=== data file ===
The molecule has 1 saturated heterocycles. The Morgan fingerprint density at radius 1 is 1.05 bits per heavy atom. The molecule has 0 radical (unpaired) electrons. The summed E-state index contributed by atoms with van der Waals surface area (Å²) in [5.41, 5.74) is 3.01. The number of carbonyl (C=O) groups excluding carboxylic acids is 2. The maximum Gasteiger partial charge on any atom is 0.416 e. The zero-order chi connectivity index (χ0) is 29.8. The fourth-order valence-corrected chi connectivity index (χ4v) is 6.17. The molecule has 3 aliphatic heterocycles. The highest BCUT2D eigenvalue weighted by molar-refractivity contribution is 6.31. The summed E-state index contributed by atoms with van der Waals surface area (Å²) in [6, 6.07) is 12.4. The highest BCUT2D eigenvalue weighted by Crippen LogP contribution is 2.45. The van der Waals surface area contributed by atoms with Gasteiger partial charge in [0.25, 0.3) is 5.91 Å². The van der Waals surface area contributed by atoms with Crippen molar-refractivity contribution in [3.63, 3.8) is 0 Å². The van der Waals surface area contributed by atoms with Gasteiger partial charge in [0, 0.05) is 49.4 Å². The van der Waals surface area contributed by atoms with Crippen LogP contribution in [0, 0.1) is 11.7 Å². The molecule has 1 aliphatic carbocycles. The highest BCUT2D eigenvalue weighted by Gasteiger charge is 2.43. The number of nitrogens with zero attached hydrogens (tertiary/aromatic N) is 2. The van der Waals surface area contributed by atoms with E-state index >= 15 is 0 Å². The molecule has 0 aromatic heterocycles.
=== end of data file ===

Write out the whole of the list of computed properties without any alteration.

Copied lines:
The molecule has 1 saturated heterocycles. The Morgan fingerprint density at radius 1 is 1.05 bits per heavy atom. The molecule has 0 radical (unpaired) electrons. The summed E-state index contributed by atoms with van der Waals surface area (Å²) in [5.41, 5.74) is 3.01. The number of carbonyl (C=O) groups excluding carboxylic acids is 2. The maximum Gasteiger partial charge on any atom is 0.416 e. The zero-order chi connectivity index (χ0) is 29.8. The fourth-order valence-corrected chi connectivity index (χ4v) is 6.17. The molecule has 3 aliphatic heterocycles. The highest BCUT2D eigenvalue weighted by molar-refractivity contribution is 6.31. The summed E-state index contributed by atoms with van der Waals surface area (Å²) in [6, 6.07) is 12.4. The highest BCUT2D eigenvalue weighted by Crippen LogP contribution is 2.45. The van der Waals surface area contributed by atoms with Gasteiger partial charge in [0.25, 0.3) is 5.91 Å². The van der Waals surface area contributed by atoms with Crippen molar-refractivity contribution in [3.63, 3.8) is 0 Å². The van der Waals surface area contributed by atoms with Gasteiger partial charge in [0, 0.05) is 49.4 Å². The van der Waals surface area contributed by atoms with Crippen LogP contribution in [0, 0.1) is 11.7 Å². The molecule has 1 aliphatic carbocycles. The highest BCUT2D eigenvalue weighted by Gasteiger charge is 2.43. The number of nitrogens with zero attached hydrogens (tertiary/aromatic N) is 2. The van der Waals surface area contributed by atoms with E-state index >= 15 is 0 Å². The molecule has 0 aromatic heterocycles.